Keep On Keepin’ On; Brown and Wild Rainbow Trout

Okay guys, sappy post time!

Last Saturday the weather was forecasted to be nice, so what is there to do other than fish?

I wanted to try a new place, but I was having a hard time deciding where to go. I have a book called “Fly Fisher’s Guide to North Carolina and Georgia” (click to find it on Amazon) so I decided to browse through it and see what I could find.

I had the set intentions of catching a native brook trout or a brown trout as I’ve never caught either of these before. I wasn’t sure where to go other than the Chattooga (where I watch a good friend catch a beautiful brookie), but I only had the one day to spend, and it’s about a mile and a half hike to the best spots to fish there. I kept looking and looking and it seemed like Coopers Creek was going to be my best option, but I was dead wrong.

I got to Coopers Creek around 6:45 AM, and it was nothing like I’d expected. It was wider than most of the small streams in Georgia that I’ve experienced, and with all the rain we’ve had this season the water was rushing and almost uncrossable. I decided to try it anyway.

I continued to rig up my gear and prepare for the long hike that I would have to make to get upstream where the water would (hopefully) be a little bit tamer. I hiked a good half a mile and saw no signs of the water calming down. If anything it was getting worse. I climbed through bushes, over and under fallen logs, and even found the biggest pine tree that I’ve ever seen in Georgia just to get a short distance upstream.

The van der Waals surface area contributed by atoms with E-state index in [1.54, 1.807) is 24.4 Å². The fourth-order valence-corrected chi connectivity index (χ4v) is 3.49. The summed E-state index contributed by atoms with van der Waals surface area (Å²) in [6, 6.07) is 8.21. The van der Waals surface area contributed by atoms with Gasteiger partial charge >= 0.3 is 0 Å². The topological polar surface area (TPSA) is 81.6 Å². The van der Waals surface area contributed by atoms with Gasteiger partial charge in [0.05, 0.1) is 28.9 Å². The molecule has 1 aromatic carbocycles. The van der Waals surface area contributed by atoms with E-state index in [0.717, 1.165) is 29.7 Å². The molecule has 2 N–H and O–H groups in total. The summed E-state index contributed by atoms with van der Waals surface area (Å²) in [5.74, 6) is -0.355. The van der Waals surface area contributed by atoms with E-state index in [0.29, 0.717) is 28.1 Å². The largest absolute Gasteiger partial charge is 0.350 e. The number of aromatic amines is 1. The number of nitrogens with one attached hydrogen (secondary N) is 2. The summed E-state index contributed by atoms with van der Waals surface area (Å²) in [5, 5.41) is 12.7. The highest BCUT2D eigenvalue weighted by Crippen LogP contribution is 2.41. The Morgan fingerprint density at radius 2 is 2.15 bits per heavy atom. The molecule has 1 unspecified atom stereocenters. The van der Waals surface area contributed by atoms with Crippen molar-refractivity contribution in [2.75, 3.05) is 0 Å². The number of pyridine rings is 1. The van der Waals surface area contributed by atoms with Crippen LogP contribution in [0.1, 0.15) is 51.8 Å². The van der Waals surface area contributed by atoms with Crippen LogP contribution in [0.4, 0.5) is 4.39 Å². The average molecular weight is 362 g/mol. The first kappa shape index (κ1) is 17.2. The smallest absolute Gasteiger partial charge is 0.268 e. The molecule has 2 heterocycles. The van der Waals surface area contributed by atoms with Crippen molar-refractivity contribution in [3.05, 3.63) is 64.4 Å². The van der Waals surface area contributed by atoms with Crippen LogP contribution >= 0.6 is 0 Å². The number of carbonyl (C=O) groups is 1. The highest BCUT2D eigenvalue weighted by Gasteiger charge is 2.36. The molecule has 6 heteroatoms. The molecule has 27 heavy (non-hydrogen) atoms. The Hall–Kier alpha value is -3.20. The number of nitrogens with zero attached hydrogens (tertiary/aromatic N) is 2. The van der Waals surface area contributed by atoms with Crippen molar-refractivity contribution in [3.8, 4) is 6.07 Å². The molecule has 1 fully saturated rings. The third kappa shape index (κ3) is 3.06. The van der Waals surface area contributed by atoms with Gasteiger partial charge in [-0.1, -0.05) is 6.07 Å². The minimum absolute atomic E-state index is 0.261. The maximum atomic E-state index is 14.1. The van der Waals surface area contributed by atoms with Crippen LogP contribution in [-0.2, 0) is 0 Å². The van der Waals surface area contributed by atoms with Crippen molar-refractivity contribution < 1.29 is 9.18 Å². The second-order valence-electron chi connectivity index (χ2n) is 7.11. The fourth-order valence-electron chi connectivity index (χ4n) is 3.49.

eventually got to a wooded area that was simply too dense to get through, so I decided I was going to tough it and wade across. Bad idea. Although I never fell into the water, my heart was racing a hundred miles an hour the whole time, I had no one with me and no one around. I used more muscles in my legs than I knew I had trying to keep the current from taking me downstream.

I gave up. No sign of calm enough water to fish, too risky to cross, woods too dense to get through, so I gave up.

Upon getting back to my car, I thought about my phone not having any signal, and not really knowing the way home, so I decided I’d just drive around until I either gained service or knew where I was. Neither of these things happened, but I came upon a sign pointing towards the Blue Ridge WMA, a place that I’ve never been before. I decided to take a chance and drive around for a little bit as I’ve seen this in the fishing book that I mentioned earlier in this post. I found a bridge that had ample parking space and decided to hike in with my gear again, not even knowing what river it was.

Through fighting my way through the bushes and the fallen logs (again), I managed to catch my first brown trout and my first two wild rainbow trout in the headwaters of the Toccoa River. Although these weren’t my goal fish for the day (I was pushing so hard to get a brookie), they were still fish that I’ve been itching to put in the net. I was so ecstatic that I had to take a minute and soak in the fact that I almost gave up and went home, I almost gave up because I figured the only way to catch uncatchable fish was to go with someone who knew all of the spots, but I kept on fishing despite the fact that I felt like I was only ever good enough to catch stocked fish.

As you can see now, this is why I said “sappy post time”, everyone always hears the “don’t give up” talks. But for real, don’t give up. If there’s a fish you want to catch, keep trying until you catch it. If there’s a mountain you want to climb, don’t give up until you’ve reached the top. If there’s a trail you want to hike but you think it’s too long, don’t give up until you’ve hiked every mile of it.

 

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